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The Dartmouth
May 29, 2024 | Latest Issue
The Dartmouth

Profs, students attend Pelton dinners

Students and faculty now have the opportunity to dine together and discuss professors' research after dinner over a slice of apple pie at Dean of the College Lee Pelton's home.

Pelton is trying to improve faculty-student interaction by hosting informal "Works in Progress" dinners for the Dartmouth community.

Pelton said he began having these dinners last month to provide an "opportunity for students and faculty to engage one another in an informal setting." About 12 people have attended each dinner.

Some students who attended the dinners said they enjoyed the presentations, but felt slightly uncomfortable during dinner.

Pelton said the dinners are "going very well" and because they take place in a "small setting, outside the classroom over meals it makes students very comfortable."

Two professors have given presentations and Pelton said he plans to have more dinners in the winter.

Italian and Comparative Literature Professor Walter Stephens gave a presentation in October on his research about witch-hunting during the Middle Ages.

Physics Professor Marcelo Gleiser spoke last week about a nonfiction popular science book he wrote about views of the universe from the beginning of time to the present.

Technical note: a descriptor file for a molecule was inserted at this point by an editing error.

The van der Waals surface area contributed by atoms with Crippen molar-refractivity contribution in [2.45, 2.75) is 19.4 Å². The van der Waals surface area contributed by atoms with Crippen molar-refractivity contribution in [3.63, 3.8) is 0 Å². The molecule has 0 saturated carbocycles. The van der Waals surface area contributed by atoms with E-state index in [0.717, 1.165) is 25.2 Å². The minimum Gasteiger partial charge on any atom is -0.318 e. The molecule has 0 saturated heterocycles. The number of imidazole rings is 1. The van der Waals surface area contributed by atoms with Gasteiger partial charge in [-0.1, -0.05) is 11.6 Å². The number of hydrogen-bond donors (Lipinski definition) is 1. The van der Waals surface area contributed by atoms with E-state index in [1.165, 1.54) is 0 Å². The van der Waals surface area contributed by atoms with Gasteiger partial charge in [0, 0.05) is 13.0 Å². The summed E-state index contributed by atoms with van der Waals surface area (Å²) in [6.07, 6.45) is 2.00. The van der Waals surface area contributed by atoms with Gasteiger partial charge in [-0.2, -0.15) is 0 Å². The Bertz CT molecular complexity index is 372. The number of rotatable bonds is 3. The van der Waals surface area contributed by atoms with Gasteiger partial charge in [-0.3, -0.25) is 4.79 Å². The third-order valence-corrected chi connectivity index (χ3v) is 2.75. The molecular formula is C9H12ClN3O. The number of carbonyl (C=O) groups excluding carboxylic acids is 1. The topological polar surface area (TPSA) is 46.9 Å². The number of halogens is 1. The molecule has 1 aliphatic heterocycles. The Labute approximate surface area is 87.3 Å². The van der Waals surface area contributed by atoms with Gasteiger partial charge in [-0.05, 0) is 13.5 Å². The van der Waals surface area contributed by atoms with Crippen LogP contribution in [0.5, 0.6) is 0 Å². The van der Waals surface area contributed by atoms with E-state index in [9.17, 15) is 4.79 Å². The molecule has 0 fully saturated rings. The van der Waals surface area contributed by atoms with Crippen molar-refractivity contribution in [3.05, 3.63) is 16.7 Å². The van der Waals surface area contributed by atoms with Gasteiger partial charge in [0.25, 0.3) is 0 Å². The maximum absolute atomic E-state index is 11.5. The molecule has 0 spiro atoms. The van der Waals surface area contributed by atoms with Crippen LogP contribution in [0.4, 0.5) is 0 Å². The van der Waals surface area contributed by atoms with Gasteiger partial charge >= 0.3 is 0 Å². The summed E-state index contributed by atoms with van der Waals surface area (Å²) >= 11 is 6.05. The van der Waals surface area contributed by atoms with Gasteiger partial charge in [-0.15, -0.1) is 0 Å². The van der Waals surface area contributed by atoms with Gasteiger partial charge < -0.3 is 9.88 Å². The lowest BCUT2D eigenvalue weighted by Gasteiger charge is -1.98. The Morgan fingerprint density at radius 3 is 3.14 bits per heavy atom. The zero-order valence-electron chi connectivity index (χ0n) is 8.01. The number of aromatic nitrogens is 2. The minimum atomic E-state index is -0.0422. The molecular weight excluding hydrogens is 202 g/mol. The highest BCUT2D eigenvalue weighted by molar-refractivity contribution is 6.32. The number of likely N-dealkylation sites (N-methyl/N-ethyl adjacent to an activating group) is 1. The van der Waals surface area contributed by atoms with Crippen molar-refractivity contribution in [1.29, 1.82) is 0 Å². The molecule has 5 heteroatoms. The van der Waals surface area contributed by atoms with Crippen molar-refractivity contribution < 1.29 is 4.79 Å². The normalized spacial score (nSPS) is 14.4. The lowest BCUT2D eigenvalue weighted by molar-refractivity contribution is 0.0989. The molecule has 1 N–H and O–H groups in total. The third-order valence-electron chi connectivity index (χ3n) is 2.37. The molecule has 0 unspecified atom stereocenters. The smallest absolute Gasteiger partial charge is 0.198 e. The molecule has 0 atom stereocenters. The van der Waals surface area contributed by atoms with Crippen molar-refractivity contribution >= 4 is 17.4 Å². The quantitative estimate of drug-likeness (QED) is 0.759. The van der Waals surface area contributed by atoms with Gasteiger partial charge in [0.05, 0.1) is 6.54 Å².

Pelton said about three dozen faculty have agreed to participate.

Stephens said the dinners differ from classes or seminars as "there's really nothing at stake here other than to hear faculty talk about something they're interested in passionately."

Gleiser said his presentation was "interactive and very informal. The students really felt comfortable about asking questions. As a result [of the presentation,] I have four students who want to do independent study projects."

Students who have gone to the dinners were also enthusiastic about their experiences.

Zoe Langston '97 said although she is a Government and French double major, she found Gleiser's presentation "interesting and stimulating intellectually ... He was really able to explain it so everyone could understand."

Brett Kawalerski '00 said Stephens' presentation "was excellent and the food was great ... the apple pie was the highlight."

Jessica Yeh '00 said she also enjoyed the dinner, especially the apple pie.

"We got input from a religion professor and Dean Pelton himself," she said. "I liked to see that interaction."

However, both Kawalerski and Yeh said they felt uncomfortable during the dinner.

"We weren't very relaxed or natural there. The food was in these silver utensils," Yeh said. Pelton "started to speak while we were still eating and we were afraid to make sounds. It was kind of tense."